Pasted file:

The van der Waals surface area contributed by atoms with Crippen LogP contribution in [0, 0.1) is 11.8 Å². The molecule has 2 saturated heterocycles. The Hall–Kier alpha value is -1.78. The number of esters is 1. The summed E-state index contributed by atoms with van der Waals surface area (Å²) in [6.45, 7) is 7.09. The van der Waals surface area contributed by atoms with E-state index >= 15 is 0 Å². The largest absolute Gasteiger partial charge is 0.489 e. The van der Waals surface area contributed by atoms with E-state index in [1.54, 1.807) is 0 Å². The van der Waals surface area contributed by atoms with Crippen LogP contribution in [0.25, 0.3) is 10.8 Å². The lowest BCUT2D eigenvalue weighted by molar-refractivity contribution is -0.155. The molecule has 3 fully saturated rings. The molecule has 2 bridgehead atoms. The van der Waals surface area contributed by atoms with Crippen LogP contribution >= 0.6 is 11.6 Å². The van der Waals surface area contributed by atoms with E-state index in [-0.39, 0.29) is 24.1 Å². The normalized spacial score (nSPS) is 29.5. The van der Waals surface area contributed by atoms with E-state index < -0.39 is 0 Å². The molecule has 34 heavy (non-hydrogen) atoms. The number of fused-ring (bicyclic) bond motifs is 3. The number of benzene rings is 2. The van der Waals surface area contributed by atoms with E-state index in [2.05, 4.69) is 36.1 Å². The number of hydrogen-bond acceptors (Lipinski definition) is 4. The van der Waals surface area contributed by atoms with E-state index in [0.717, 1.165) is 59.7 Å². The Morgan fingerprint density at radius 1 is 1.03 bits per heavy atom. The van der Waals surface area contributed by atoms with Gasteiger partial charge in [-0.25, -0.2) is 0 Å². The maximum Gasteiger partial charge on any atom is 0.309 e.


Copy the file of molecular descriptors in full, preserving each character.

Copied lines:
The van der Waals surface area contributed by atoms with Crippen LogP contribution in [0, 0.1) is 11.8 Å². The molecule has 2 saturated heterocycles. The Hall–Kier alpha value is -1.78. The number of esters is 1. The summed E-state index contributed by atoms with van der Waals surface area (Å²) in [6.45, 7) is 7.09. The van der Waals surface area contributed by atoms with E-state index >= 15 is 0 Å². The largest absolute Gasteiger partial charge is 0.489 e. The van der Waals surface area contributed by atoms with E-state index in [1.54, 1.807) is 0 Å². The van der Waals surface area contributed by atoms with Crippen LogP contribution in [0.25, 0.3) is 10.8 Å². The lowest BCUT2D eigenvalue weighted by molar-refractivity contribution is -0.155. The molecule has 3 fully saturated rings. The molecule has 2 bridgehead atoms. The van der Waals surface area contributed by atoms with Crippen LogP contribution >= 0.6 is 11.6 Å². The van der Waals surface area contributed by atoms with E-state index in [-0.39, 0.29) is 24.1 Å². The normalized spacial score (nSPS) is 29.5. The van der Waals surface area contributed by atoms with E-state index < -0.39 is 0 Å². The molecule has 34 heavy (non-hydrogen) atoms. The number of fused-ring (bicyclic) bond motifs is 3. The number of benzene rings is 2. The van der Waals surface area contributed by atoms with E-state index in [2.05, 4.69) is 36.1 Å². The number of hydrogen-bond acceptors (Lipinski definition) is 4. The van der Waals surface area contributed by atoms with E-state index in [0.717, 1.165) is 59.7 Å². The Morgan fingerprint density at radius 1 is 1.03 bits per heavy atom. The van der Waals surface area contributed by atoms with Gasteiger partial charge in [-0.25, -0.2) is 0 Å². The maximum Gasteiger partial charge on any atom is 0.309 e.